Officials in Philadelphia, national politics react to court’s not-guilty verdict on judge’s sexual harassment charges

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Josephine Buttigieg, the executive director of the City of Philadelphia Parks and Recreation Department, said Tuesday night that she was “deeply concerned” after a jury found Philadelphia Municipal Court Judge Curtis T. Sullivan not guilty of 18 counts of sexual harassment and related misconduct.

“Not only was Judge Sullivan known for making inappropriate comments about his private life, but a woman accused him of sexual harassment on four separate occasions,” she said in a statement. “In addition, she has an additional federal lawsuit pending against the city. A jury found him not guilty, and I believe it is important to remember the findings of this case. There was a hearing in front of the judge, which was held at the end of this trial. And the District Attorney’s office has decided to not pursue charges. In addition, most defendants do plead guilty, despite the accusations, if they recognize the injustice of their position. We take these matters very seriously, and make every effort to take appropriate action.”

Mr. Buttigieg’s remarks reflect a growing sentiment in the local political and civic worlds about the verdict, as well as the reaction from officials on the national scene.

Josh Penn, the deputy mayor of public affairs for the City of Philadelphia, reacted to the jury’s not-guilty verdict in a statement to a local news outlet.

“While I certainly believe he should be held accountable for his actions, I am disappointed by the judge’s decision,” Mr. Penn said. “While the legal system is too slow for any of us to feel justice has been served, I believe Judge Sullivan still has his integrity, his health, and his family and friends to focus on.”

Other officials tweeted out their reactions as well, the mayor of Philadelphia, Jim Kenney, later tweeting: “Overturned the #Rittenhouse trial verdict. Not a good look for us and will embarrass Philly.”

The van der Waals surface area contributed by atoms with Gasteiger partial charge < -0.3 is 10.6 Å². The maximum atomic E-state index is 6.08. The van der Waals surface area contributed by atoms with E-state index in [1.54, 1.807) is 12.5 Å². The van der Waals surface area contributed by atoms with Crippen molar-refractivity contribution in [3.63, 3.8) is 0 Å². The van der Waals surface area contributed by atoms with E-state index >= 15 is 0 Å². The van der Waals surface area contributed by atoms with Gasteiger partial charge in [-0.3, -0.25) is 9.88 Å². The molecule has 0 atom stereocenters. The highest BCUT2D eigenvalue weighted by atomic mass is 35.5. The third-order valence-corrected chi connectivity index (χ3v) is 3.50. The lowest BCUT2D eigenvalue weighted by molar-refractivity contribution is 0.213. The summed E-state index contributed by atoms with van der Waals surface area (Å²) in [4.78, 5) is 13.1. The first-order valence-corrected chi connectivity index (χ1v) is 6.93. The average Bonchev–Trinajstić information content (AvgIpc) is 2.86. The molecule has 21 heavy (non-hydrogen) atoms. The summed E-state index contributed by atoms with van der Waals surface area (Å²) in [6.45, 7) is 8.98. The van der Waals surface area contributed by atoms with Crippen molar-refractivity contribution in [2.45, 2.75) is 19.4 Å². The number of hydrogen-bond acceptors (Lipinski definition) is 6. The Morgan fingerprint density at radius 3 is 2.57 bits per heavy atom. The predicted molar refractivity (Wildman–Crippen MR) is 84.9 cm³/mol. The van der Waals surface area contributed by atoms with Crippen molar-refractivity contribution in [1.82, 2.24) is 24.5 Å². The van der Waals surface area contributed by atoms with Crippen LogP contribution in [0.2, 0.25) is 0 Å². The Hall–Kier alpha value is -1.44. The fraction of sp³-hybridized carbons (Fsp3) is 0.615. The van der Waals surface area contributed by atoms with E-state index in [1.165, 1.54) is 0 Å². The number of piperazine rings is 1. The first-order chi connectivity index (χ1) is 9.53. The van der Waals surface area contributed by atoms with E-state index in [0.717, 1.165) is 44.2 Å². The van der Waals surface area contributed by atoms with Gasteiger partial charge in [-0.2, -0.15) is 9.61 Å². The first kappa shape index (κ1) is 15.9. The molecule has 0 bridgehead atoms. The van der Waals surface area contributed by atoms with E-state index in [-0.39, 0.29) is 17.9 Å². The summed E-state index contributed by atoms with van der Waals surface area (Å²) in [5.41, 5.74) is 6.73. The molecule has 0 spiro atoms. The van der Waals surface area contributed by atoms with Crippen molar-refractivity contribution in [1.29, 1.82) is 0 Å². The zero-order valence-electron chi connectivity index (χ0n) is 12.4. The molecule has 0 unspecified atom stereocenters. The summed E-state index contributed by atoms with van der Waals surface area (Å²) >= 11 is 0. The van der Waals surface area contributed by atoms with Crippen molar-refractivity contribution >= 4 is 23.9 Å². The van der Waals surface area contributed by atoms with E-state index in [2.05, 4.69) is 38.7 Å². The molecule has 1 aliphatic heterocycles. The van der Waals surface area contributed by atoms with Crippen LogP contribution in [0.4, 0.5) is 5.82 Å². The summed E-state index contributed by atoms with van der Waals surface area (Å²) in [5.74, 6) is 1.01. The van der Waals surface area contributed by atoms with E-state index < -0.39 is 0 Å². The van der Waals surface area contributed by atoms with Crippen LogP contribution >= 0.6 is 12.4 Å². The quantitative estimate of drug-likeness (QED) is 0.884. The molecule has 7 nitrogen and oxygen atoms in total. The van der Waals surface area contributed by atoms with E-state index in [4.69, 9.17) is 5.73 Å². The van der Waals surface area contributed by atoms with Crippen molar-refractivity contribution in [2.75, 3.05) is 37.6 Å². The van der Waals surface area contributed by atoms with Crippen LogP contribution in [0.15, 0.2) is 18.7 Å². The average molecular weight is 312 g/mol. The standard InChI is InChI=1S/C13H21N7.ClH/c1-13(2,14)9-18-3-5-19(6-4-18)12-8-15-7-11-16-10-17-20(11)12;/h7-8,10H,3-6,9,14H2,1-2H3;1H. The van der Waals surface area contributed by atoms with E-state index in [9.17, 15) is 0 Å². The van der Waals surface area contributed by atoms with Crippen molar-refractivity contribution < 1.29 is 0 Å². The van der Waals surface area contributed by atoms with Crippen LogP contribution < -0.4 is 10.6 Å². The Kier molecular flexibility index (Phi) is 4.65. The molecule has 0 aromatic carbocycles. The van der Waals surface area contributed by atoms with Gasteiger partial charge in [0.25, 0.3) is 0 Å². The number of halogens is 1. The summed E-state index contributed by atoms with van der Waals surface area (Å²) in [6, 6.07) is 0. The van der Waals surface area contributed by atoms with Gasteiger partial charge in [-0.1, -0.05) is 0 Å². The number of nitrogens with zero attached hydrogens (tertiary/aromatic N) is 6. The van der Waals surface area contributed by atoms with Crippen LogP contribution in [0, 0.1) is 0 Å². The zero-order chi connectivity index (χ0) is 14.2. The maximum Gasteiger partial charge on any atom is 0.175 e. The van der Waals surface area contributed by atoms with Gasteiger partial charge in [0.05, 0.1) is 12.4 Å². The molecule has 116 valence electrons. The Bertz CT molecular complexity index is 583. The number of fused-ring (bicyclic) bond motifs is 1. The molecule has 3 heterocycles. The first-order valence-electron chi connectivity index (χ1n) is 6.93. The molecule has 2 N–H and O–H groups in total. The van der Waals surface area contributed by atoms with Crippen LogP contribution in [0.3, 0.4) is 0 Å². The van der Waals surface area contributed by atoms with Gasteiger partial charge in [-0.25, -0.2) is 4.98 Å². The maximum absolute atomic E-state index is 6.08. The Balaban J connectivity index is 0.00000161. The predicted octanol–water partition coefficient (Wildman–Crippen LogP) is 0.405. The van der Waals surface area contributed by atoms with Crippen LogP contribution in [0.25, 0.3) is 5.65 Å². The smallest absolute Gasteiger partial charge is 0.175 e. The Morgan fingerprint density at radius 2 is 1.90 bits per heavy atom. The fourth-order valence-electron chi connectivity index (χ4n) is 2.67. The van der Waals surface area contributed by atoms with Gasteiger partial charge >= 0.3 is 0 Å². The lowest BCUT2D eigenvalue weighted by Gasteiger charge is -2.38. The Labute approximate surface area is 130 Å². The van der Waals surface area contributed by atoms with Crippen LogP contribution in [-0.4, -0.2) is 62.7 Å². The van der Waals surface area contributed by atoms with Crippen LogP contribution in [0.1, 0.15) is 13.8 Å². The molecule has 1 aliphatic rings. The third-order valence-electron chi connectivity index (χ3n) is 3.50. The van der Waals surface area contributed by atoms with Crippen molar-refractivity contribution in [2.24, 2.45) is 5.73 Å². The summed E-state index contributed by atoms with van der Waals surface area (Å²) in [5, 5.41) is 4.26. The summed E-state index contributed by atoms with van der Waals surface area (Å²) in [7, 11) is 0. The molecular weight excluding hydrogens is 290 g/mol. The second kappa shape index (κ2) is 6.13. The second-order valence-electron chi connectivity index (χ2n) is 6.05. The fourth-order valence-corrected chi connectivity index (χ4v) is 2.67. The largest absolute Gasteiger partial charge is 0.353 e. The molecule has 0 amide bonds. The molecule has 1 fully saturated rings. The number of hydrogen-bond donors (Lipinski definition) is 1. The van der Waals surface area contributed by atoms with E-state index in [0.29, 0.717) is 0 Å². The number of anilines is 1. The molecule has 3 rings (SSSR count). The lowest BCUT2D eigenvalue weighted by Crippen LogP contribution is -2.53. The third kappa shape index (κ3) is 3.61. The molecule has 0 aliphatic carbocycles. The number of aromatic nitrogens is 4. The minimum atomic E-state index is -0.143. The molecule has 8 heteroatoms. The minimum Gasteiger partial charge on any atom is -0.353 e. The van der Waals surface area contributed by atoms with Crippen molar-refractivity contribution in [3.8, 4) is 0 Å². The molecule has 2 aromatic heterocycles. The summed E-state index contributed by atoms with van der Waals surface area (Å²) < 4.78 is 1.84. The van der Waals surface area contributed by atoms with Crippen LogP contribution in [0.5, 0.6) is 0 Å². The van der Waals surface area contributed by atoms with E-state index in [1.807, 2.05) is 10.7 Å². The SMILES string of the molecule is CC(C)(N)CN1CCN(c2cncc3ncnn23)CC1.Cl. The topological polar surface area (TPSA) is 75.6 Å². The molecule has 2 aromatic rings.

Senator Bob Casey of Pennsylvania’s spokesman, Matt Sparks, tweeted: “Glad we took the conviction of Philadelphia Municipal Court Judge Curtis Sullivan seriously and even brought them to court.”

[email protected]_forte also didn’t help her husband by tweeting out ““What Difference Does It Make?” The same night she campaigned with candidate Bob Casey for reelection. He was 2nd on ballot. Her reply is not a surprise. — Matt Ferner (@mattferner01) March 8, 2021

[email protected]_forte said her husband had nothing to say to her when they were in D.C. for inauguration. Yet she chided him for being a “deadbeat father” when they were there — Matt Ferner (@mattferner01) March 8, 2021

[email protected]_forte did not say anything to her husband when they were in D.C. for inauguration. Yet she chided him for being a “deadbeat father” when they were there — Matt Ferner (@mattferner01) March 8, 2021

Senator Bob Casey did not directly address a tweet that Ms. Buttigieg had sent on February 25, seemingly suggesting that Mr. Buttigieg will run for Philadelphia mayor against the five-term incumbent, Jim Kenney.

@e_forte Talking about these allegations is very off topic, thank you. I would have wanted to talk about things about our city. — Senator Bob Casey (@SenBobCasey) February 25, 2015

Mr. Sullivan served as the first African-American judge of Philadelphia Municipal Court in 2015 and is an active member of the Boy Scouts of America, the City of Philadelphia and the Democratic party.

The Philadelphia Municipal Court employs about 1,400 people who hear approximately 700,000 misdemeanor, civil and small claims cases per year.

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